The third converging force is an effect of the current budgeting for education and outsourcing. Education in technology and automation, especially, can help offset the effects of the second force (profit concentration in executives and management) by creating a skilled workforce that make companies more diverse in skills and more effective and efficient at creating and maintaining new products or business services. In the U.S., this has, so far, been a sort of saving grace in hubs such as Silicon Valley, Austin Texas, etc. However, we see a major assault (sorry, but I can see no other way to really characterize this right now) on Education funding.

In preparation for the proposed tax cuts for wealthy persons, especially, in the current FY18 congressional agenda, the House and Senate are looking for places to cut spending in order to make the Republican tax cuts have a smaller bottom line effect on budget. There does not appear to be any real economic driver in the current plans, as far as I or anyone else can tell, that would reduce our actual debt. This is really more about maintaining the status quo of gaining debt about as quickly as before while also providing for a truly massive tax cut to the wealthier segments of the U.S. You can read more about the recent House bill to cut Education funding here.

I am in the current middle class but I grew up in the poor and lower middle class. I earned my PhD through a variety of helpful public programs and working multiple jobs waiting tables and applying for my own research scholarships. One of the programs that greatly aided my ability to attend university when my parents could not afford to pay my tuition was the Pell Grant system. The current Republican plan approved in the House will cut 78.3 billion dollars from Pell, directly, to remove this education option from the poor and middle class and would reacquire 3.3 billion from the Pell surplus that helps pay for the program.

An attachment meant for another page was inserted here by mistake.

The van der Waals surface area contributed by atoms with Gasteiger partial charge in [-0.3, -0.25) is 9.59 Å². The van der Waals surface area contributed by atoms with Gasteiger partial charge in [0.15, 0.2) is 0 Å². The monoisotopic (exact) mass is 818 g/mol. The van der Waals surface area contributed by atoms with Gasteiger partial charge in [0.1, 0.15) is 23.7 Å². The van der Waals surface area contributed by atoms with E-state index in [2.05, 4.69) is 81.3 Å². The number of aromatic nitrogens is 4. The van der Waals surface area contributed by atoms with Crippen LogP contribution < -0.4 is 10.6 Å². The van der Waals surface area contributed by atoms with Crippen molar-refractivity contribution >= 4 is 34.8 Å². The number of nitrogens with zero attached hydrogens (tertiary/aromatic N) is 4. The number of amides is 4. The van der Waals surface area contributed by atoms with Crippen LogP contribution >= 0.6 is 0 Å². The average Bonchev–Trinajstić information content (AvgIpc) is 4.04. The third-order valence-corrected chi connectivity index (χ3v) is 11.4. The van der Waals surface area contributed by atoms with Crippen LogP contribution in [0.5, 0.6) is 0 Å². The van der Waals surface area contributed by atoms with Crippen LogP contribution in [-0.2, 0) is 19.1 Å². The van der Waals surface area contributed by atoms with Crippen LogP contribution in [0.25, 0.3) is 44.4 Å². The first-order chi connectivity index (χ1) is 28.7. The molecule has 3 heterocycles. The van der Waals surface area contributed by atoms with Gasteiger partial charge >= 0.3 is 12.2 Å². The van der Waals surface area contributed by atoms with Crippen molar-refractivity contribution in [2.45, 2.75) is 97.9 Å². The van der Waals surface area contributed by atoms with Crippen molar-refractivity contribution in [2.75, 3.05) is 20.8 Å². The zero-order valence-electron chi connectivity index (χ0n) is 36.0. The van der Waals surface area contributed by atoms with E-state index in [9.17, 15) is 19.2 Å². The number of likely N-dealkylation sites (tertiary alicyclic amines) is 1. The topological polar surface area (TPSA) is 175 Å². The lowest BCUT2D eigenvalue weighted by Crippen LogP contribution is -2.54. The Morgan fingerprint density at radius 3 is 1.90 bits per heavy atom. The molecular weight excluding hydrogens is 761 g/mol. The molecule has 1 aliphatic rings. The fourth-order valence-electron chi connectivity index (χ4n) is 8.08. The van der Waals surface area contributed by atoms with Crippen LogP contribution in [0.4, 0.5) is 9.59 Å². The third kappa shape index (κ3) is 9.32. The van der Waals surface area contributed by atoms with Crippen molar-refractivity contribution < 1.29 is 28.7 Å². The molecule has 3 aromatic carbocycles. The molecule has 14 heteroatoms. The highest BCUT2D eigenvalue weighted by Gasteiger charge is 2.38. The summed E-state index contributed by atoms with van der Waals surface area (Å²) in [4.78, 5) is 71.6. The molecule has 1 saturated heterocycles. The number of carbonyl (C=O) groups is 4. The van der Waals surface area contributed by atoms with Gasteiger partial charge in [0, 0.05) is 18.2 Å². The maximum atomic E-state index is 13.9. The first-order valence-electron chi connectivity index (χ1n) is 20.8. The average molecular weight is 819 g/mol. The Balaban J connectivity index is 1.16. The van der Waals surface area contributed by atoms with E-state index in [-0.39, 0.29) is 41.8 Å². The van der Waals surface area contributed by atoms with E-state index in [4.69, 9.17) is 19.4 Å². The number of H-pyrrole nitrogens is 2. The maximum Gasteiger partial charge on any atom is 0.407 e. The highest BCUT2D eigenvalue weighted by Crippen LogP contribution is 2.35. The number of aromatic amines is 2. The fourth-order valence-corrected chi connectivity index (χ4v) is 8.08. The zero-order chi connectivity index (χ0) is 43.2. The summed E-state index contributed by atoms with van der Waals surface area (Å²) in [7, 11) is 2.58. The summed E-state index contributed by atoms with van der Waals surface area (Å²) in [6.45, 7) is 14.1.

The latter would remove Pell Grant availability for an estimated 900,000 students in the U.S., putting greater pressure on social mobility and removing many poor and lower middle class, especially, from entering the skilled worker workpool. It essentially contributes to a growing wealth inequality in the U.S. It also removes the possibility of a majority of the U.S. workforce participating in the skilled labor force, will impact U.S. GDP since we will have a much less educated workforce to create new small business or realize technological innovations, and will ultimately force us into the absolute requirement to outsource nearly all of our technical innovation and high skilled labor. The results of cutting Pell, especially, will be to put more students in debt, so that they are less likely to leave their first job and are beholden to student debt payments. It makes them more likely to accept pay cuts and disproportionate incomes compared to upper management.